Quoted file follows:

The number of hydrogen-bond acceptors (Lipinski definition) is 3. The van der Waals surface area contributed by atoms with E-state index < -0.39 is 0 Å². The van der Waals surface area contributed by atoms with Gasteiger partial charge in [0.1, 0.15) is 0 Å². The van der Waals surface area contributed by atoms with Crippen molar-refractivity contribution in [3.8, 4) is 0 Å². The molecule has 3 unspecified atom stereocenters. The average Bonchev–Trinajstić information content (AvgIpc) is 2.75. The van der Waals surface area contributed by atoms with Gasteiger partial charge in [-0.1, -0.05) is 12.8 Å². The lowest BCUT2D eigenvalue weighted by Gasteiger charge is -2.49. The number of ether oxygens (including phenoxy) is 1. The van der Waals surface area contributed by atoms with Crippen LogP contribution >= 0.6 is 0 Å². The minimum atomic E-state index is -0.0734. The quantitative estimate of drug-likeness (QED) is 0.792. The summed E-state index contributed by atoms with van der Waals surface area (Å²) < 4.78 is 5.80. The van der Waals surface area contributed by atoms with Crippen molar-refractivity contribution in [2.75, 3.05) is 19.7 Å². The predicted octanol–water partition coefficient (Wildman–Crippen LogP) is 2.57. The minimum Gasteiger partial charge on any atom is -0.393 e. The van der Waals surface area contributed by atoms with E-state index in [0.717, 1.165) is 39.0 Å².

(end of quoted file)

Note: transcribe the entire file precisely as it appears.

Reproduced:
The number of hydrogen-bond acceptors (Lipinski definition) is 3. The van der Waals surface area contributed by atoms with E-state index < -0.39 is 0 Å². The van der Waals surface area contributed by atoms with Gasteiger partial charge in [0.1, 0.15) is 0 Å². The van der Waals surface area contributed by atoms with Crippen molar-refractivity contribution in [3.8, 4) is 0 Å². The molecule has 3 unspecified atom stereocenters. The average Bonchev–Trinajstić information content (AvgIpc) is 2.75. The van der Waals surface area contributed by atoms with Gasteiger partial charge in [-0.1, -0.05) is 12.8 Å². The lowest BCUT2D eigenvalue weighted by Gasteiger charge is -2.49. The number of ether oxygens (including phenoxy) is 1. The van der Waals surface area contributed by atoms with Crippen LogP contribution >= 0.6 is 0 Å². The minimum atomic E-state index is -0.0734. The quantitative estimate of drug-likeness (QED) is 0.792. The summed E-state index contributed by atoms with van der Waals surface area (Å²) < 4.78 is 5.80. The van der Waals surface area contributed by atoms with Crippen molar-refractivity contribution in [2.75, 3.05) is 19.7 Å². The predicted octanol–water partition coefficient (Wildman–Crippen LogP) is 2.57. The minimum Gasteiger partial charge on any atom is -0.393 e. The van der Waals surface area contributed by atoms with E-state index in [0.717, 1.165) is 39.0 Å².